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True Loyals

A history of 7th Battalion, The Loyal Regiment (North Lancashire) / 92nd (Loyals) Light Anti-
Aircraft Regiment, Royal Artillery, 9!"-9!#
July 1940 to February 1941
'The sum total of the training equipment consisted of 40 rifles, half a dozen
impressed vehicles and a few boxes of grenades. Everthing was either
made of wood, borrowed for the afternoon ! or simpl imagined '
THE summer of 1940 was the most desperate hour in Britain's long history.
On May 10 !arely a month after o"errunning #enmar$ and %orway Hitler unleashed his offensi"e
in the &est.
O"er the ne't three wee$s the (erman pan)er armies s*ythed through the +ow ,ountries and
%orthern -ran*e . as they had done in /oland the pre"ious 0eptem!er . *arrying all !efore them
with their !lit)$rieg.
Trapped against the sea at #un$ir$ the British E'peditionary -or*e es*aped !y a mira*le .
112000 men snat*hed from the 3aws of the (ermans than$s to an e"a*uation fleet of ships large and
small. By late 4une most of the British soldiers who had managed to a"oid *apti"ity were !a*$
home. But the 5rmy lay stunned and "irtually impotent ha"ing left !ehind most of its guns and
e6uipment in -ran*e.
Bestriding the ,hannel *oast Hitler stood triumphant ready to in"ade unless an ignominious pea*e
was agreed. But e"en at this dar$est moment the mood in Britain was one of defian*e resolution
and a *alm *on"i*tion that there would !e no surrender. 7nspired !y ,hur*hill the nation was
determined to go down fighting rather than !e engulfed !y the tide of %a)i !ar!arism.
5s Britain loo$ed to its defen*es and waited for the !low to fall the *all.up of men for military
ser"i*e gained fresh urgen*y. 7f the (ermans *ame the new re*ruits would !e thrown into the !attle.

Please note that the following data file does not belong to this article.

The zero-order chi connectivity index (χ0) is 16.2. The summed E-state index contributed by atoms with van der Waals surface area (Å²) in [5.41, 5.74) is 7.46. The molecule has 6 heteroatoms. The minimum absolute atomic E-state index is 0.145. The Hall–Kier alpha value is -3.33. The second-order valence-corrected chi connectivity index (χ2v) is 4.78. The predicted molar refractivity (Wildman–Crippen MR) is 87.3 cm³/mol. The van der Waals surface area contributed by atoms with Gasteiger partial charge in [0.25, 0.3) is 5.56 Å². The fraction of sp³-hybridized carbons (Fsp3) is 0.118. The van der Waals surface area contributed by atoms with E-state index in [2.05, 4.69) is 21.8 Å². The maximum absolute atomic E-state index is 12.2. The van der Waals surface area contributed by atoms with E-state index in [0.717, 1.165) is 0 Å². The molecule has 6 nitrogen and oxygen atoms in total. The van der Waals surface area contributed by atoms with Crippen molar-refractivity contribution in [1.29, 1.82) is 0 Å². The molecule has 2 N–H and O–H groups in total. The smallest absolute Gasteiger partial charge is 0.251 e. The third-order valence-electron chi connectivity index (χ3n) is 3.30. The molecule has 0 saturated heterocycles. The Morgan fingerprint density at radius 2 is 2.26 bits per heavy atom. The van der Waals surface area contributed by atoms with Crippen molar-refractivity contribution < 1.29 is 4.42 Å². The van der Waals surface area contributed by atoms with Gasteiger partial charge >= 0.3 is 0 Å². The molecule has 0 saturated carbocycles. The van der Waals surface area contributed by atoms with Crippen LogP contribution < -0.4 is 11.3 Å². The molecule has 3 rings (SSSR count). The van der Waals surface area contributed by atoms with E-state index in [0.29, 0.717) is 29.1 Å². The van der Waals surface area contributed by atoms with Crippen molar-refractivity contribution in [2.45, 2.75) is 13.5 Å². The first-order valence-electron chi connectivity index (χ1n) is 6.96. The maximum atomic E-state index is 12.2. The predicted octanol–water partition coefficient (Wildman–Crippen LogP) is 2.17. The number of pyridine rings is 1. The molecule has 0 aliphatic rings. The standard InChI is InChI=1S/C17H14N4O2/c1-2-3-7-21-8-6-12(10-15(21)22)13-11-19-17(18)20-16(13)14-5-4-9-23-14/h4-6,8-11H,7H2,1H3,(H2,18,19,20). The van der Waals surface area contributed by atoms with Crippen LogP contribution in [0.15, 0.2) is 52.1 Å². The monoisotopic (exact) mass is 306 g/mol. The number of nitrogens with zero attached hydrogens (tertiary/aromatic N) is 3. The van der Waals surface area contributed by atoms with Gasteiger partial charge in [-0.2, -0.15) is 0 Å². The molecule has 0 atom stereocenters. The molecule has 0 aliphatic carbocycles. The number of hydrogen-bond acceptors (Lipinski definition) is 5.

7f in"asion was a"erted these men would !uild the armies whi*h one day would go !a*$ a*ross the
,hannel and li!erate Europe.
8p and down the *ountry old and famous regiments found their ran$s swelled !y re*ruits who
would "ery 6ui*$ly ha"e to !e turned from *i"ilians into soldiers.
0o it was that on 4uly 4 1940 the 9th Battalion of The +oyal :egiment ;%orth +an*ashire< was
offi*ially raised at the +oyals' head6uarters in -ulwood Barra*$s /reston !ased around a *adre of
regulars .1= offi*ers and 1=0 other ran$s.
0tri*tly spea$ing the !attalion was !eing re.formed sin*e the 9th ;0er"i*e< Battalion of the +oyals
had !een esta!lished during the -irst &orld &ar seeing a*tion on the &estern -ront.
5s the regiment prepared to a**ept its new inta$e good!yes were !eing said in homes throughout
Merseyside +an*ashire and ,heshire from where the !ul$ of the unit's men were re*ruited.
-athers sons un*les and !rothers who until now had !een wor$ers in fa*tories offi*es shops or
shipyards found themsel"es *alled to the *olours . and the destination on their tra"el warrants was
,aernar"on %orth &ales.
There at ,oed Helen ,amp a large house surrounded !y a stret*h of wooded land within sight of
the medie"al *astle that dominates the town the *adre from the +oyals arri"ed on 4uly = ready to
re*ei"e a total of 2=0 re*ruits.